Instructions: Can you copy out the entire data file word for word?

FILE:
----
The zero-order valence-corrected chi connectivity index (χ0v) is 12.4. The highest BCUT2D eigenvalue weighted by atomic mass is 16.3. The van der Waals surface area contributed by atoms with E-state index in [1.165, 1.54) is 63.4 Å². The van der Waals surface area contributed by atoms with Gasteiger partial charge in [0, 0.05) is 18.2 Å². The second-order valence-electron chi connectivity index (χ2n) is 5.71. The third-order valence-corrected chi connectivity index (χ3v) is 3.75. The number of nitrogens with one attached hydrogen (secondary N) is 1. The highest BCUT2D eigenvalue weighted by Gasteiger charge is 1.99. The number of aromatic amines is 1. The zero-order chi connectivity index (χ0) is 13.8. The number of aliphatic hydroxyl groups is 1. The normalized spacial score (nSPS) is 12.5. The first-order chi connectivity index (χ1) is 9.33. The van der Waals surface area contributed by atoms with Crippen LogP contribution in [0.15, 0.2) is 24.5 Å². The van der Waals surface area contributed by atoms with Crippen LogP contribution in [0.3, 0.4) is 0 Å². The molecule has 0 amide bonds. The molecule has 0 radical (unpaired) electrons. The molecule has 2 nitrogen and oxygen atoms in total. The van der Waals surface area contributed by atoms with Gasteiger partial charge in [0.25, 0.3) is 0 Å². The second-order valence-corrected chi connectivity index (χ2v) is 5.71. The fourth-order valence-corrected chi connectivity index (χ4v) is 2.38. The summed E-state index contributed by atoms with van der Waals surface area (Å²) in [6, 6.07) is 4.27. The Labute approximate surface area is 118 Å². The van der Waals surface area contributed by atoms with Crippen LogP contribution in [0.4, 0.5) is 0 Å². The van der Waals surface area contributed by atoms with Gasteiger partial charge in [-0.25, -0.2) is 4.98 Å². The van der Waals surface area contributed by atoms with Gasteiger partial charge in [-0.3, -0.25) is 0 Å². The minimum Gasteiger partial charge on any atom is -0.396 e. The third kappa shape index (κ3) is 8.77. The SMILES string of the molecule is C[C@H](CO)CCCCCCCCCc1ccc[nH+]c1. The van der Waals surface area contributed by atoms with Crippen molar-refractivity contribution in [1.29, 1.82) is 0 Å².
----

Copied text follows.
The zero-order valence-corrected chi connectivity index (χ0v) is 12.4. The highest BCUT2D eigenvalue weighted by atomic mass is 16.3. The van der Waals surface area contributed by atoms with E-state index in [1.165, 1.54) is 63.4 Å². The van der Waals surface area contributed by atoms with Gasteiger partial charge in [0, 0.05) is 18.2 Å². The second-order valence-electron chi connectivity index (χ2n) is 5.71. The third-order valence-corrected chi connectivity index (χ3v) is 3.75. The number of nitrogens with one attached hydrogen (secondary N) is 1. The highest BCUT2D eigenvalue weighted by Gasteiger charge is 1.99. The number of aromatic amines is 1. The zero-order chi connectivity index (χ0) is 13.8. The number of aliphatic hydroxyl groups is 1. The normalized spacial score (nSPS) is 12.5. The first-order chi connectivity index (χ1) is 9.33. The van der Waals surface area contributed by atoms with Crippen LogP contribution in [0.15, 0.2) is 24.5 Å². The van der Waals surface area contributed by atoms with Crippen LogP contribution in [0.3, 0.4) is 0 Å². The molecule has 0 amide bonds. The molecule has 0 radical (unpaired) electrons. The molecule has 2 nitrogen and oxygen atoms in total. The van der Waals surface area contributed by atoms with Gasteiger partial charge in [0.25, 0.3) is 0 Å². The second-order valence-corrected chi connectivity index (χ2v) is 5.71. The fourth-order valence-corrected chi connectivity index (χ4v) is 2.38. The summed E-state index contributed by atoms with van der Waals surface area (Å²) in [6, 6.07) is 4.27. The Labute approximate surface area is 118 Å². The van der Waals surface area contributed by atoms with Crippen LogP contribution in [0.4, 0.5) is 0 Å². The van der Waals surface area contributed by atoms with Gasteiger partial charge in [-0.25, -0.2) is 4.98 Å². The van der Waals surface area contributed by atoms with Gasteiger partial charge in [-0.3, -0.25) is 0 Å². The minimum Gasteiger partial charge on any atom is -0.396 e. The third kappa shape index (κ3) is 8.77. The SMILES string of the molecule is C[C@H](CO)CCCCCCCCCc1ccc[nH+]c1. The van der Waals surface area contributed by atoms with Crippen molar-refractivity contribution in [1.29, 1.82) is 0 Å².